TOKYO: Japan, China and South Korea briefly put aside territorial and historical disputes Sunday for rare trilateral talks announcing a bid to boost tourism numbers in the three countries to 30 million visitors in five years.
Japanese tourism minister Akihiro Ota met with counterparts Li Jinzao of the China National Tourism Administration and Kim Jong-Deok of South Korea in Tokyo, Jiji Press and Kyodo News said.
The meeting—the first by tourism ministers of the three countries in four years, according to Jiji — came ahead of the 2018 Winter Olympics in South Korea and Japan’s 2020 Summer Olympics.
The three ministers agreed to set a goal of raising the number of visitors between them to 30 million in 2020 from some 20 million in 2014, the news reports said.
The ministers also sought to work together for launching a “Visit East Asia” campaign to attract tourists from other countries during events such as the 2018 Winter Olympics in Pyeongchang, South Korea and the Tokyo Olympics and Paralympics in 2020, they said.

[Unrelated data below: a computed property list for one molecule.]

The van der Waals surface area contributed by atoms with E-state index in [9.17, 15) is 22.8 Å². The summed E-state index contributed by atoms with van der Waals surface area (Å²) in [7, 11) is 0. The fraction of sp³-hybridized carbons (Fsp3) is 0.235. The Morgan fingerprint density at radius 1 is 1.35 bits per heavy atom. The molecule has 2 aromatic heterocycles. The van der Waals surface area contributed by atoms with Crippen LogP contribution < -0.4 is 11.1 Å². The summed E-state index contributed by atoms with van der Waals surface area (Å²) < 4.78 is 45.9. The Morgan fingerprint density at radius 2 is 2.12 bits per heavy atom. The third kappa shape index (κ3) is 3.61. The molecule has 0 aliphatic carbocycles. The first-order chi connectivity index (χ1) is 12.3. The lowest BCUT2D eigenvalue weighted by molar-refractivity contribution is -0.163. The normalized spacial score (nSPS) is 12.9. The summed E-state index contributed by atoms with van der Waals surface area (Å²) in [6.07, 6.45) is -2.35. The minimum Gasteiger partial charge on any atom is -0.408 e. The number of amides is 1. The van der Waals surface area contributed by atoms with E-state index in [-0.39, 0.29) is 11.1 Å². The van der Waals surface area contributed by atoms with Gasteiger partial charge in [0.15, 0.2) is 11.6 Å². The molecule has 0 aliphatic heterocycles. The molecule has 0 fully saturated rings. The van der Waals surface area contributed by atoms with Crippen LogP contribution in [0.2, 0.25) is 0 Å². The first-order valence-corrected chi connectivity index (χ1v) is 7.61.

The three separately called for measures to prevent problems arising from different daily habits and to ensure the safety of tourists, Kyodo said.
In Beijing, Chinese state media on Saturday announced it will create a “blacklist” of its tourists who behave badly overseas after a series of embarrassing incidents involving Chinese travelling abroad.
The initiative comes amid simmering territorial rows between the three neighbours.
The dispute between Seoul and Tokyo over a tiny set of South Korean-controlled islets has rumbled on for decades, in tandem with highly-emotive disputes related to Japan’s 1910-45 colonial rule over the Korean peninsula.
Beijing and Tokyo have similar issues, and the disputes are being highlighted as the region prepares to mark the 70th anniversary of the end of World War II.
The foreign ministers of South Korea, China and Japan held talks in Seoul last month and pledged to work towards a trilateral leadership summit at “the earliest” opportunity, but observers say such a meet is unlikely in the short term.